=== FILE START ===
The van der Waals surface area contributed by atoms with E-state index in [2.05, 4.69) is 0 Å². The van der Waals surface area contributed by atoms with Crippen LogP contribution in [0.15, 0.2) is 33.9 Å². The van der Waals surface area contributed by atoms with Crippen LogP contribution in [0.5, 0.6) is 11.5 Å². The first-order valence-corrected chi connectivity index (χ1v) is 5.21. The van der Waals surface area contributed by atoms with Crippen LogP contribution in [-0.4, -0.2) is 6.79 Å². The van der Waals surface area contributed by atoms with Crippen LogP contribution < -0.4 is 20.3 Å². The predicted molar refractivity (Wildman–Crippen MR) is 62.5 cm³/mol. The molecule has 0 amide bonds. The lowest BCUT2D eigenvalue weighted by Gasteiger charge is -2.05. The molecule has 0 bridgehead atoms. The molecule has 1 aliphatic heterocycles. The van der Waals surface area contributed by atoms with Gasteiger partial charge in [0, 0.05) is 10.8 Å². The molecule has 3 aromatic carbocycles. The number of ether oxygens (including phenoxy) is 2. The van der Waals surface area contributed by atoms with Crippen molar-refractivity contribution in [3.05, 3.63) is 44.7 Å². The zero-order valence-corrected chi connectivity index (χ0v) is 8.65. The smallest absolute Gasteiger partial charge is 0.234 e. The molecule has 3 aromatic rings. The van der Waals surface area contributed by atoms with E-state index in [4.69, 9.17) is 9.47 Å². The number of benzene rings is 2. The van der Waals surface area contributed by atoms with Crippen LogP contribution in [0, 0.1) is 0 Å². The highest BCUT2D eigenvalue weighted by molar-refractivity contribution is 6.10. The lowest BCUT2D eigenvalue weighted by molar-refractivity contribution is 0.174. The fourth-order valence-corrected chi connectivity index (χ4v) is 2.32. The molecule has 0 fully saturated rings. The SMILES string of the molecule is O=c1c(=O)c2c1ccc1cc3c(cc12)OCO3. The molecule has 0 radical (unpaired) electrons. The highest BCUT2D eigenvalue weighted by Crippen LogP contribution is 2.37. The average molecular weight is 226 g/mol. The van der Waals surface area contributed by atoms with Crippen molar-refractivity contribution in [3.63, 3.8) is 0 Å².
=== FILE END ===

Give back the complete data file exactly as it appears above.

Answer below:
The van der Waals surface area contributed by atoms with E-state index in [2.05, 4.69) is 0 Å². The van der Waals surface area contributed by atoms with Crippen LogP contribution in [0.15, 0.2) is 33.9 Å². The van der Waals surface area contributed by atoms with Crippen LogP contribution in [0.5, 0.6) is 11.5 Å². The first-order valence-corrected chi connectivity index (χ1v) is 5.21. The van der Waals surface area contributed by atoms with Crippen LogP contribution in [-0.4, -0.2) is 6.79 Å². The van der Waals surface area contributed by atoms with Crippen LogP contribution < -0.4 is 20.3 Å². The predicted molar refractivity (Wildman–Crippen MR) is 62.5 cm³/mol. The molecule has 0 amide bonds. The lowest BCUT2D eigenvalue weighted by Gasteiger charge is -2.05. The molecule has 0 bridgehead atoms. The molecule has 1 aliphatic heterocycles. The van der Waals surface area contributed by atoms with Gasteiger partial charge in [0, 0.05) is 10.8 Å². The molecule has 3 aromatic carbocycles. The number of ether oxygens (including phenoxy) is 2. The van der Waals surface area contributed by atoms with Crippen molar-refractivity contribution in [3.05, 3.63) is 44.7 Å². The zero-order valence-corrected chi connectivity index (χ0v) is 8.65. The smallest absolute Gasteiger partial charge is 0.234 e. The molecule has 3 aromatic rings. The van der Waals surface area contributed by atoms with E-state index in [4.69, 9.17) is 9.47 Å². The number of benzene rings is 2. The van der Waals surface area contributed by atoms with Crippen LogP contribution in [0, 0.1) is 0 Å². The highest BCUT2D eigenvalue weighted by molar-refractivity contribution is 6.10. The lowest BCUT2D eigenvalue weighted by molar-refractivity contribution is 0.174. The fourth-order valence-corrected chi connectivity index (χ4v) is 2.32. The molecule has 0 fully saturated rings. The SMILES string of the molecule is O=c1c(=O)c2c1ccc1cc3c(cc12)OCO3. The molecule has 0 radical (unpaired) electrons. The highest BCUT2D eigenvalue weighted by Crippen LogP contribution is 2.37. The average molecular weight is 226 g/mol. The van der Waals surface area contributed by atoms with Crippen molar-refractivity contribution in [3.63, 3.8) is 0 Å².